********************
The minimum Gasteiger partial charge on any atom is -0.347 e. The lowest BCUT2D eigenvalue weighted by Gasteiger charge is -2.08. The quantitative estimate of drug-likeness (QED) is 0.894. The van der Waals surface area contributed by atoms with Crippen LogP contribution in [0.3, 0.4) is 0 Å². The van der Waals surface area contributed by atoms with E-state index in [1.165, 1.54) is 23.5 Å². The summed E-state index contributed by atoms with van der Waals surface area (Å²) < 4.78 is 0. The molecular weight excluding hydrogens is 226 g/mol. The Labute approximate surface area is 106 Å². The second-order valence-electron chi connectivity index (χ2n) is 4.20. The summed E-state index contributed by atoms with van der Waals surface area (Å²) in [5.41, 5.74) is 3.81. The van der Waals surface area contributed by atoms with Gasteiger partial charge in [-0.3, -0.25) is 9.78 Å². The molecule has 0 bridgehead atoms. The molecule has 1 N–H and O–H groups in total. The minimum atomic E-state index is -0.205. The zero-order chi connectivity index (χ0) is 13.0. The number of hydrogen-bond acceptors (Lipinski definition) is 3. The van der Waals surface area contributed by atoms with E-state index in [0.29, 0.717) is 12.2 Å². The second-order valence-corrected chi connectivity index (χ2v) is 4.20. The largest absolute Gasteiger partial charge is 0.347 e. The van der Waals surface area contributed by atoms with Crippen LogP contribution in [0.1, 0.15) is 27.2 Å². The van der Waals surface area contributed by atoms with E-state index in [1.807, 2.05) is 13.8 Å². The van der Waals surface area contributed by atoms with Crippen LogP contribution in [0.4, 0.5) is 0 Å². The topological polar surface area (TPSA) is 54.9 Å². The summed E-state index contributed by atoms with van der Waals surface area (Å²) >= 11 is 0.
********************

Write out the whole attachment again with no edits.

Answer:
The minimum Gasteiger partial charge on any atom is -0.347 e. The lowest BCUT2D eigenvalue weighted by Gasteiger charge is -2.08. The quantitative estimate of drug-likeness (QED) is 0.894. The van der Waals surface area contributed by atoms with Crippen LogP contribution in [0.3, 0.4) is 0 Å². The van der Waals surface area contributed by atoms with E-state index in [1.165, 1.54) is 23.5 Å². The summed E-state index contributed by atoms with van der Waals surface area (Å²) < 4.78 is 0. The molecular weight excluding hydrogens is 226 g/mol. The Labute approximate surface area is 106 Å². The second-order valence-electron chi connectivity index (χ2n) is 4.20. The summed E-state index contributed by atoms with van der Waals surface area (Å²) in [5.41, 5.74) is 3.81. The van der Waals surface area contributed by atoms with Gasteiger partial charge in [-0.3, -0.25) is 9.78 Å². The molecule has 0 bridgehead atoms. The molecule has 1 N–H and O–H groups in total. The minimum atomic E-state index is -0.205. The zero-order chi connectivity index (χ0) is 13.0. The number of hydrogen-bond acceptors (Lipinski definition) is 3. The van der Waals surface area contributed by atoms with E-state index in [0.29, 0.717) is 12.2 Å². The second-order valence-corrected chi connectivity index (χ2v) is 4.20. The largest absolute Gasteiger partial charge is 0.347 e. The van der Waals surface area contributed by atoms with Crippen LogP contribution in [0.1, 0.15) is 27.2 Å². The van der Waals surface area contributed by atoms with E-state index in [1.807, 2.05) is 13.8 Å². The van der Waals surface area contributed by atoms with Crippen LogP contribution in [0.4, 0.5) is 0 Å². The topological polar surface area (TPSA) is 54.9 Å². The summed E-state index contributed by atoms with van der Waals surface area (Å²) >= 11 is 0.